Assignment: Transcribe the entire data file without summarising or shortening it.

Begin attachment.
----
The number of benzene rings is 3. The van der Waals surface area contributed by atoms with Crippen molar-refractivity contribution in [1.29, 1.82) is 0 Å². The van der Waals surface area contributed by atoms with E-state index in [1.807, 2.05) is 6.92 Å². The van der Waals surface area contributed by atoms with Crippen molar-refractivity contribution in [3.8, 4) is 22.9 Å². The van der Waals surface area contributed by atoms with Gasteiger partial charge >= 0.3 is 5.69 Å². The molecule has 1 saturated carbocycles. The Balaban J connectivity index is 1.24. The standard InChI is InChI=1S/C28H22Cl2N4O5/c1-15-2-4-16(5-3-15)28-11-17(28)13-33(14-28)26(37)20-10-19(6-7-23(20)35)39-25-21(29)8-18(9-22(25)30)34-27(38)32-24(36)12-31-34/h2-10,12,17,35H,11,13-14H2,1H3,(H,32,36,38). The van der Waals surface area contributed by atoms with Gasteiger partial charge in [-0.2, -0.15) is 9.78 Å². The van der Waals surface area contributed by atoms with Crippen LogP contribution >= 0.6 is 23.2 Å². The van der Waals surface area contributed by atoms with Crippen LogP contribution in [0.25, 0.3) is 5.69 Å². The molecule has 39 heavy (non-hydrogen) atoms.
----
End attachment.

The number of benzene rings is 3. The van der Waals surface area contributed by atoms with Crippen molar-refractivity contribution in [1.29, 1.82) is 0 Å². The van der Waals surface area contributed by atoms with E-state index in [1.807, 2.05) is 6.92 Å². The van der Waals surface area contributed by atoms with Crippen molar-refractivity contribution in [3.8, 4) is 22.9 Å². The van der Waals surface area contributed by atoms with Gasteiger partial charge >= 0.3 is 5.69 Å². The molecule has 1 saturated carbocycles. The Balaban J connectivity index is 1.24. The standard InChI is InChI=1S/C28H22Cl2N4O5/c1-15-2-4-16(5-3-15)28-11-17(28)13-33(14-28)26(37)20-10-19(6-7-23(20)35)39-25-21(29)8-18(9-22(25)30)34-27(38)32-24(36)12-31-34/h2-10,12,17,35H,11,13-14H2,1H3,(H,32,36,38). The van der Waals surface area contributed by atoms with Gasteiger partial charge in [-0.2, -0.15) is 9.78 Å². The van der Waals surface area contributed by atoms with Crippen LogP contribution >= 0.6 is 23.2 Å². The van der Waals surface area contributed by atoms with Crippen LogP contribution in [0.25, 0.3) is 5.69 Å². The molecule has 39 heavy (non-hydrogen) atoms.